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A Meta-Analysis of Antiviral Therapy for Hepatitis B Virus-Associated Membranous Nephropathy

  • Yue Yang,

    Affiliation Department of nephrology, China-Japan friendship hospital, Beijing, PR China

  • Ye-ping Ma,

    Affiliation Department of nephrology, China-Japan friendship hospital, Beijing, PR China

  • Da-peng Chen,

    Affiliation Department of nephrology, China-Japan friendship hospital, Beijing, PR China

  • Li Zhuo,

    Affiliation Department of nephrology, China-Japan friendship hospital, Beijing, PR China

  • Wen-ge Li

    wenge_lee2002@126.com

    Affiliation Department of nephrology, China-Japan friendship hospital, Beijing, PR China

A Meta-Analysis of Antiviral Therapy for Hepatitis B Virus-Associated Membranous Nephropathy

  • Yue Yang, 
  • Ye-ping Ma, 
  • Da-peng Chen, 
  • Li Zhuo, 
  • Wen-ge Li
PLOS
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Abstract

Hepatitis B virus-associated membranous nephropathy (HBV-MN) is the most common renal extra-hepatic manifestation in patients with chronic HBV infection. In September 2015, we searched the MEDLINE, EMBASE, and CENTRAL databases, and the reference lists of retrieved articles, to identify relevant studies. Descriptions of antiviral drugs used to treat HBV-MN were included in our review. Two authors independently screened all relevant articles, extracted data, and assessed the risk of bias. Nine hundred and fifty-four papers have been considered after electronic and manual searching, only five relevant studies were identified. Complete remission (OR = 26.87, 95% CI: 8.06 to 89.52), total remission (OR = 10.31, 95% CI: 3.59 to 29.63) of proteinuria and HBeAg clearance (OR = 20.91, 95% CI: 6.90 to 63.39) increased significantly after antiviral therapy. No significant differences were seen between interferon and nucleoside analog treatments. Our study found that antiviral therapy was an effective treatment in HBV-MN patients; interferon and nucleoside analogs were equally effective at causing proteinuria remission and HBeAg clearance.

Introduction

Hepatitis B virus (HBV) is globally distributed; approximately one-third of the world’s population exhibits serological evidence of past or present HBV infection[1]. About 240 million subjects are chronic HBV surface antigen (HBsAg) carriers, rendering HBV one of the most common human pathogens[2]. The prevalence of HBV infection varies significantly in different regions of the world[3], infection is most prevalent in sub-Saharan Africa and Asia[4]. However, HBV is also found in migrant populations and second-generation immigrants to developed countries.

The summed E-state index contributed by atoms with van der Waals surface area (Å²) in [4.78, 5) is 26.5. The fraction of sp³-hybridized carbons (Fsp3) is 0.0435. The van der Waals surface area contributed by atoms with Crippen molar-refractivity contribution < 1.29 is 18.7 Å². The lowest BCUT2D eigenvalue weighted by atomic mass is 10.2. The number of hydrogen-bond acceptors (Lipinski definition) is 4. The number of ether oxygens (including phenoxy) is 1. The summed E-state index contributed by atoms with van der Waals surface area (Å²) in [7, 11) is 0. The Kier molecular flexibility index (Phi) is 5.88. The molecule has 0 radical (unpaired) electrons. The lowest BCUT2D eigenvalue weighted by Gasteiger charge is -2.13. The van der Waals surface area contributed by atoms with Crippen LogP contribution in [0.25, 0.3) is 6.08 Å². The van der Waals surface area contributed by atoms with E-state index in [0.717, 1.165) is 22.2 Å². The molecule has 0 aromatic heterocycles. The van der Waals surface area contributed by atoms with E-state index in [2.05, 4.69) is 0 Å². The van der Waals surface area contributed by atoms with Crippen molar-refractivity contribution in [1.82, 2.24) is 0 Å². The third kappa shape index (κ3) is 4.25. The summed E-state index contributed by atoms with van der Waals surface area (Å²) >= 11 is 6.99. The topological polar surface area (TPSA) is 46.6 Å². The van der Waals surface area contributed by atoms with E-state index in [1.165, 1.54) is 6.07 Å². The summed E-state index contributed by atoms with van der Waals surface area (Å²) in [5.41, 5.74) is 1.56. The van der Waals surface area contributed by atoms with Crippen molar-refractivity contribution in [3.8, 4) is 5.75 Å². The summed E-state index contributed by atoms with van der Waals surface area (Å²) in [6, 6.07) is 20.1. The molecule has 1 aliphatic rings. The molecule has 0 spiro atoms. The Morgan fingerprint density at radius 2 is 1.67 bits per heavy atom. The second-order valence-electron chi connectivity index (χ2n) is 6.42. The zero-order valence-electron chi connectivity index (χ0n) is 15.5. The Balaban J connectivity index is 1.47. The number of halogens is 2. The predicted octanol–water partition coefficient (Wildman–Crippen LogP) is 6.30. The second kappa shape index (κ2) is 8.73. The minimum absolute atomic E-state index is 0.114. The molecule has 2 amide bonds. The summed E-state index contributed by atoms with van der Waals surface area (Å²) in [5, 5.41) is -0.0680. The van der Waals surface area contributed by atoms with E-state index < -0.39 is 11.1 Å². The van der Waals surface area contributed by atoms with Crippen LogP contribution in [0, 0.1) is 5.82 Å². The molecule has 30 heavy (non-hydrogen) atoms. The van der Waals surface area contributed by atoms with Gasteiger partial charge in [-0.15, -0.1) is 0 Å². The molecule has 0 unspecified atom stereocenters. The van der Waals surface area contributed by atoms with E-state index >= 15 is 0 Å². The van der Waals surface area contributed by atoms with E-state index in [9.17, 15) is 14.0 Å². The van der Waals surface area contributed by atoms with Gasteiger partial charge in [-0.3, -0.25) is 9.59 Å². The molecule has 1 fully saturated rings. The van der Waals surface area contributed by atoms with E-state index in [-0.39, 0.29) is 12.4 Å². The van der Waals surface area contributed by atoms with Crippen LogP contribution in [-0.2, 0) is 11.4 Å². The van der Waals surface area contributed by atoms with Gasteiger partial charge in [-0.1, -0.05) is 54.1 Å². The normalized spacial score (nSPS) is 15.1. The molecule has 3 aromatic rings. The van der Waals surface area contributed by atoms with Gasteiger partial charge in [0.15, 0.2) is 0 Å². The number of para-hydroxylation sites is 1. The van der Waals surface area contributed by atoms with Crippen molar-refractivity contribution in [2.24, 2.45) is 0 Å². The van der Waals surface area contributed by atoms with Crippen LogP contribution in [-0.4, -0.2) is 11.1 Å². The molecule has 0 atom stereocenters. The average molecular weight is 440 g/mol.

Many types of extra-hepatic disease manifestations have been observed in patients with acute or chronic hepatitis caused by HBV. In 1971, Combes et al.[5] described a 53-year-old male with membranous nephropathy (MN) attributable to glomerular deposition of Australian-antigen-containing immune complexes, this was the first report of hepatitis B virus- associated glomerulonephritis (HBV-GN).

HBV-MN is the most common pathological category of HBV-GN, and proteinuria is the most common clinical manifestation of HBV-MN[4, 6]. Persistent severe proteinuria triggers renal failure rapidly. Routinely, antivirals are used to treat HBV, and both interferon(IFN) and nucleoside analogs (NAs) have been approved by the Food and Drug Administration for treatment of adults with HBV[7]. The objective of this study is to determine the benefits of antiviral drugs with HBV-MN patients, and compare the effect between IFN and NAs.

Methods

We performed our meta-analysis as suggested by the Cochrane guidelines[8] and adhered to the relevant criteria of PRISMA (Preferred Reporting Items for Systematic Reviews and Meta-Analyses)[9], check list of PRISMA was shown in S1 Table. Protocol and registration information were available on http://www.crd.york.ac.uk/PROSPERO/ (CRD42015026939).

1. Search strategy

We searched the MEDLINE, EMBASE, and CENTRAL databases for relevant works in the English language, the cutoff date for database inclusion was end-September 2015. To ensure the comprehensive, accurate retrieval of studies, a comprehensive search strategy was established (S2 Table). We also manually checked the reference lists of nephrology textbooks, review articles, all retrieved studies, and reports of academic congresses.

2. Selection criteria

We included data on all HBV-infected patients with HBV-MN irrespective of age or sex. Studies meet the following criteria were included in our research: (1) patients with HBV-MN, HBV-MN was diagnosed when immunofluorescent staining of renal biopsy tissue revealed diffuse granular capillary membranous deposits containing at least one of HBsAg, HBcAg, and/or HBeAg; (2) Long term administration of antiviral therapy (IFN or NAs), with a period of follow up ≥ 6 months. Clinical trials meeting the following criteria were excluded: (1) studies include various pathological types of HBV-GN; (2) self control studies or case reports; (3) HBV infection but not HBV-MN; (4) not reported as an original article.

3. Selection of studies and data extraction